John said to him, “Teacher, we saw someone casting out demons in your name, and we tried to stop him, because he was not following us.” But Jesus said, “Do not stop him; for no one who does a deed of power in my name will be able soon afterward to speak evil of me. Whoever is not against us is for us. For truly I tell you, whoever gives you a cup of water to drink because you bear the name of Christ will by no means lose the reward.”
“If any of you put a stumbling block before one of these little ones who believe in me, it would be better for you if a great millstone were hung around your neck and you were thrown into the sea. If your hand causes you to stumble, cut it off; it is better for you to enter life.”
“And if your foot causes you to stumble, cut it off; it is better for you to enter life lame than to have two feet and to be thrown into hell.”
“And if your eye causes you to stumble, tear it out; it is better for you to enter the kingdom of God with one eye than to have two eyes and to be thrown into hell, where their worm never dies, and the fire is never quenched.” (Mark 9:38-43, 45 & 47-48 – NRSVCE)
We find similar texts in Matthew10.40–42 & Luke 9.49–50 and Matthew 18.6–9 & Luke 17.1–2.
Verses 44 and 46 are omitted from the best manuscripts.
“Mention of John in this instance is apparently owing to his memorable remark. This is the only instance in Mark where John the apostle is mentioned alone. Elsewhere John is mentioned as the brother of James (1:19, 29; 3:17; 10:35, 41) or as one of Jesus’ trusted triumvirate (5:37; 9:2; 13:3; 14:33). Being in Jesus’ inner circle had at least some deleterious effects on John—as inner circles often do—for John’s elitist attitude toward the unnamed exorcist in v. 38 repeats a similar attitude on his part when he and James desired to call down fire on inhospitable Samaritans (Luke 9:54), and again when he and James asked to sit on Jesus’ right and left hands in glory (10:35). The “we” in v. 38 thus probably includes James. In complete disregard of the lesson of the preceding story, John regards his call as a disciple not as a call to service but as an entitlement of privilege and exclusion.” (J R Edwards, The Gospel According to Mark, W B Eerdmans; 2002, 289.)
Jesus demonstrates a far more universalist approach to the Kingdom than the disciples: “Whoever is not against us is for us.” After all, the so-called disciples are still showing a stark ignorance of what Jesus is actually trying to explain to them. How could they claim to be special or superior?
Note also that John has problems with this exorcist, not because he is not following Jesus, but because he is not following us! John – who has been recently present at the transfiguration – still has some growing to do.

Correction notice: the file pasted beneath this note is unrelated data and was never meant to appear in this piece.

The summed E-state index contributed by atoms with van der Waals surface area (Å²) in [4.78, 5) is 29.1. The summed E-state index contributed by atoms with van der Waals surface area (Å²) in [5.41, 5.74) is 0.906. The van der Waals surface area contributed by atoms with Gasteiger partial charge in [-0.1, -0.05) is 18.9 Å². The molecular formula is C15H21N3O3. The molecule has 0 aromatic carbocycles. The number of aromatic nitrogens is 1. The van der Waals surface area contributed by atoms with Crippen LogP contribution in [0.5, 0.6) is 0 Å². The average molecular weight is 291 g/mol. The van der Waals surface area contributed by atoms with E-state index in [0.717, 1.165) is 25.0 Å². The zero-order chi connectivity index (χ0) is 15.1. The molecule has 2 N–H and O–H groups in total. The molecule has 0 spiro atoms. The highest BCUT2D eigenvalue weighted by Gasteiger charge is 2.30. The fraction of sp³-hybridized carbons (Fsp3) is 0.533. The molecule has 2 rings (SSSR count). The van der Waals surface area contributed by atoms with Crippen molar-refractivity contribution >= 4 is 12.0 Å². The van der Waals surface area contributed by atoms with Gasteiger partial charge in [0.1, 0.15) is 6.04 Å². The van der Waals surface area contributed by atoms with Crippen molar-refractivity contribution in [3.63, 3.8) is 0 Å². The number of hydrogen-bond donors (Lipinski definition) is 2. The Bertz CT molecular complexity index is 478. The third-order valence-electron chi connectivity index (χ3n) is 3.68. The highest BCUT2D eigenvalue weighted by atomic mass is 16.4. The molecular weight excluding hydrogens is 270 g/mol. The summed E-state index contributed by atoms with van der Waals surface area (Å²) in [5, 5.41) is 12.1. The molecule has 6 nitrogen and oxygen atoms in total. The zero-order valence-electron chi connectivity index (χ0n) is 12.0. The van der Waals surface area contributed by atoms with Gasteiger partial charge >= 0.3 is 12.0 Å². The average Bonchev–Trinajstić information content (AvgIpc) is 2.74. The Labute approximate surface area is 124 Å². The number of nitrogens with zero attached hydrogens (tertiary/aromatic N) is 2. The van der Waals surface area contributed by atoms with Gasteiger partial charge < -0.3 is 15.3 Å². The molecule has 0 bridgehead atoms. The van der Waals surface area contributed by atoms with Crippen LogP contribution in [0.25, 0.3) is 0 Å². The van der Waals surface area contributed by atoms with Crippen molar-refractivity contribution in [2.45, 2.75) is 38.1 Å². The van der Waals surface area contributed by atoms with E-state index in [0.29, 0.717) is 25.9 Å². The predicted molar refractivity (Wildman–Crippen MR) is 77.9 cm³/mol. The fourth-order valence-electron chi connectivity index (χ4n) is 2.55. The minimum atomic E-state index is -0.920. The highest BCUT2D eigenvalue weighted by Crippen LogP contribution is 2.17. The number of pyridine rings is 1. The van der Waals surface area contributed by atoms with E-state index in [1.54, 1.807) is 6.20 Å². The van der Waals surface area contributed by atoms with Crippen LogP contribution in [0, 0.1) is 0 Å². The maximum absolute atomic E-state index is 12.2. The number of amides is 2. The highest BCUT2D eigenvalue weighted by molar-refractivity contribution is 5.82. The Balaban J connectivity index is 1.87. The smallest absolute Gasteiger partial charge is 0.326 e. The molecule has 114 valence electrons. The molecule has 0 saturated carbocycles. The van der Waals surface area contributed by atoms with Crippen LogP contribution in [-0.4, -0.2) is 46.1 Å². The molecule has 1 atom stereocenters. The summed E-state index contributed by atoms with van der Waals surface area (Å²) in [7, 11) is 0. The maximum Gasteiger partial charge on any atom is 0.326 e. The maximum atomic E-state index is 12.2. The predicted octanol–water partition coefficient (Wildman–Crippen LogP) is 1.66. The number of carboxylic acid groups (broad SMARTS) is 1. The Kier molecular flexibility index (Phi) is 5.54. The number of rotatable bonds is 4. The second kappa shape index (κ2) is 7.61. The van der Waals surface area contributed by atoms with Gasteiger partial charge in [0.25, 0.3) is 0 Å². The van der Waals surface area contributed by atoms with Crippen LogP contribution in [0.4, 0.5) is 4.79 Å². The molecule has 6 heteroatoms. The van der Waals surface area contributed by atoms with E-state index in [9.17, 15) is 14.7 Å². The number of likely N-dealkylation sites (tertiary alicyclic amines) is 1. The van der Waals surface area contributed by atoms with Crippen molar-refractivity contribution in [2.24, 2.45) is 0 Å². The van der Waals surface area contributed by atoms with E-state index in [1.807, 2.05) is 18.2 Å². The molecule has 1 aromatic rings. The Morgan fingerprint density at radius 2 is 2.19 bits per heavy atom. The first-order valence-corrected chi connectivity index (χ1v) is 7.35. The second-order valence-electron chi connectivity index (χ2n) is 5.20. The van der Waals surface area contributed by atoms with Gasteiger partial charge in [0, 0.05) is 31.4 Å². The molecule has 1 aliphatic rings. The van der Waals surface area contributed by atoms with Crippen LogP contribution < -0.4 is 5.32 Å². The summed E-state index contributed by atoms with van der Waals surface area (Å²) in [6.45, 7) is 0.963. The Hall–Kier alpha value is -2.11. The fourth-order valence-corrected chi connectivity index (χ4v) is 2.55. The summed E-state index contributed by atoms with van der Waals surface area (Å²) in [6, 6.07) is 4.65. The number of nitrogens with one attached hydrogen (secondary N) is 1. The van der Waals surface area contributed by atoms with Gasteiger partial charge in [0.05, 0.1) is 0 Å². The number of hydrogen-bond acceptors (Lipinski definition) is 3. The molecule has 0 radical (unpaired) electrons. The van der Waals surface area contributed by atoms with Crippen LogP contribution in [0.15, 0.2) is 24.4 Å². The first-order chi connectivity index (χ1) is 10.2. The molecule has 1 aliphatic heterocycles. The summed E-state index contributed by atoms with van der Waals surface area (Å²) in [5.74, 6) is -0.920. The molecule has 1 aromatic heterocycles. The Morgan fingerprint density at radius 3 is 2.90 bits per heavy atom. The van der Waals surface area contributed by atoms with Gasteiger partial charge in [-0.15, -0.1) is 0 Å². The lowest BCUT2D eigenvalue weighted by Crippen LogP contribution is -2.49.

“ …. because you bear the name of Christ.” “This saying preserves a rare occurrence of Jesus calling himself the Christ. This is only conceivable in the wake of Caesarea Philippi, where Peter announced Jesus to be the Christ (8:29). Following that momentous declaration, Jesus now instructs the disciples privately on the meaning of his mission. The concept of Christ is not further elaborated, except to emphasize that the disciples belong to him (Rom 14:7–9). Given the misunderstanding and behavior of the disciples, the assurance of Jesus that “you belong to Christ” is not inconsequential.” (J R Edwards, 291)
“The three sayings in vv. 43, 45, and 47 follow the same basic pattern: If one part of your body (hand, foot, or eye) proves to be an obstacle to your entering the kingdom of God, cut it off and so avoid being cast into Gehenna. These sayings are associated with v. 42 by the keyword “scandalize.” But whereas v. 42 concerns one who scandalizes simple believers in Jesus, these three sayings treat parts of the body by which one may be led into sin. Given the widespread use of the body as a political/communal metaphor in antiquity, it is possible that these three sayings should be read as referring to problems encountered within the Christian community (the “body of Christ”) and the use of excommunication to deal with troublemakers (see 1 Cor 5:1–5).” (J R Donahue, & D J Harrington, The Gospel of Mark, The Liturgical Press, 2002, 287.)
The import of Jesus’ severe sayings here is not that we should be putting millstones around the necks of paedophiles and throwing them into the sea or cutting off parts of our bodies because they have “caused us to stumble”. It is rather that we should recognize the fundamental laws of human existence that growth is more about emptying than filling, letting go rather than grabbing hold, more about dispossession than possession. At the end, our “success” at living will be judged more by what we can do without than what we have accumulated and cling to or pass on to someone else to cling to.
In the Woody Allen film, Crimes and Misdemeanours (1989), a Rabbi has an eye disease which is causing him to go blind. The ophthalmologist who attends him is a morally corrupt individual with perfect eyesight. Yet the Rabbi sees what is real far more clearly than the ophthalmologist.
Our faith in Jesus Christ is not about doctrinal propositions, moral injunctions or rules. It is about communion, an intimacy of life that means nothing comes between us and Christ. This is not to suggest that we wilfully try to cleanse ourselves, clearing the ground as it were so that we get closer to Christ. It does not work that way. First and last our relationship with Christ is a work of grace. It comes as gift not conquest.
Grace will gently but firmly lead us in the way of emptying and deconstructing and letting go and the total dispossession of all that would harm us – that is, all that would prevent our ultimate communion with Christ and our brothers and sisters in him.
“Attachment is a manufacturer of illusions and whoever wants realty ought to be detached.” (Simone Weil, Gravity and Grace, Octaogon Books, 1981, 59.)